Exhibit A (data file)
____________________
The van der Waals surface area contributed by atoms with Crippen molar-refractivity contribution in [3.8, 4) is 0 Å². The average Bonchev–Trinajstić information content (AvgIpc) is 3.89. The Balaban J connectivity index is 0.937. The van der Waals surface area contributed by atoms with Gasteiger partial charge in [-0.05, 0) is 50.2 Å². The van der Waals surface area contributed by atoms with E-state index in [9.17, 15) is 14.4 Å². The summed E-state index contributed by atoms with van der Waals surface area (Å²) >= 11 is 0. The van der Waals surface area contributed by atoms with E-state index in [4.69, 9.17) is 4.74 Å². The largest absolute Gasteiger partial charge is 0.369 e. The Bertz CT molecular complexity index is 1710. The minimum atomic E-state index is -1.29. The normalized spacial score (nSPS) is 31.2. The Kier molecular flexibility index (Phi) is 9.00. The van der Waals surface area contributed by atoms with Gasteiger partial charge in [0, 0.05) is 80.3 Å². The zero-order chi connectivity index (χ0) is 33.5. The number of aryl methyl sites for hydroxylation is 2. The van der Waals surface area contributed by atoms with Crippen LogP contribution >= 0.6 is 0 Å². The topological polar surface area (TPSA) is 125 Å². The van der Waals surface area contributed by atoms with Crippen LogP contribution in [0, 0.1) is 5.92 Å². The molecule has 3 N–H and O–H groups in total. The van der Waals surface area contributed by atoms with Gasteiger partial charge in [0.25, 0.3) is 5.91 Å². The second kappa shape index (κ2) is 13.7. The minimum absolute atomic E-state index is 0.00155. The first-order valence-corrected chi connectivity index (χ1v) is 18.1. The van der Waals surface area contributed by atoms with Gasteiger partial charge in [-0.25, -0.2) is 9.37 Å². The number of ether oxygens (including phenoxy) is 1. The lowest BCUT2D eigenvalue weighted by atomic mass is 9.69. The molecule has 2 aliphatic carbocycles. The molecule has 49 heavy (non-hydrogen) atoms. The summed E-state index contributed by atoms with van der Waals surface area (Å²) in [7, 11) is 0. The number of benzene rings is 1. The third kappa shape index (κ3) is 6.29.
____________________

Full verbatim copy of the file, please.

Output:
The van der Waals surface area contributed by atoms with Crippen molar-refractivity contribution in [3.8, 4) is 0 Å². The average Bonchev–Trinajstić information content (AvgIpc) is 3.89. The Balaban J connectivity index is 0.937. The van der Waals surface area contributed by atoms with Gasteiger partial charge in [-0.05, 0) is 50.2 Å². The van der Waals surface area contributed by atoms with E-state index in [9.17, 15) is 14.4 Å². The summed E-state index contributed by atoms with van der Waals surface area (Å²) >= 11 is 0. The van der Waals surface area contributed by atoms with E-state index in [4.69, 9.17) is 4.74 Å². The largest absolute Gasteiger partial charge is 0.369 e. The Bertz CT molecular complexity index is 1710. The minimum atomic E-state index is -1.29. The normalized spacial score (nSPS) is 31.2. The Kier molecular flexibility index (Phi) is 9.00. The van der Waals surface area contributed by atoms with Gasteiger partial charge in [0, 0.05) is 80.3 Å². The zero-order chi connectivity index (χ0) is 33.5. The number of aryl methyl sites for hydroxylation is 2. The van der Waals surface area contributed by atoms with Crippen LogP contribution >= 0.6 is 0 Å². The topological polar surface area (TPSA) is 125 Å². The van der Waals surface area contributed by atoms with Crippen LogP contribution in [0, 0.1) is 5.92 Å². The molecule has 3 N–H and O–H groups in total. The van der Waals surface area contributed by atoms with Gasteiger partial charge in [0.25, 0.3) is 5.91 Å². The second kappa shape index (κ2) is 13.7. The minimum absolute atomic E-state index is 0.00155. The first-order valence-corrected chi connectivity index (χ1v) is 18.1. The van der Waals surface area contributed by atoms with Gasteiger partial charge in [-0.25, -0.2) is 9.37 Å². The number of ether oxygens (including phenoxy) is 1. The lowest BCUT2D eigenvalue weighted by atomic mass is 9.69. The molecule has 2 aliphatic carbocycles. The molecule has 49 heavy (non-hydrogen) atoms. The summed E-state index contributed by atoms with van der Waals surface area (Å²) in [7, 11) is 0. The number of benzene rings is 1. The third kappa shape index (κ3) is 6.29.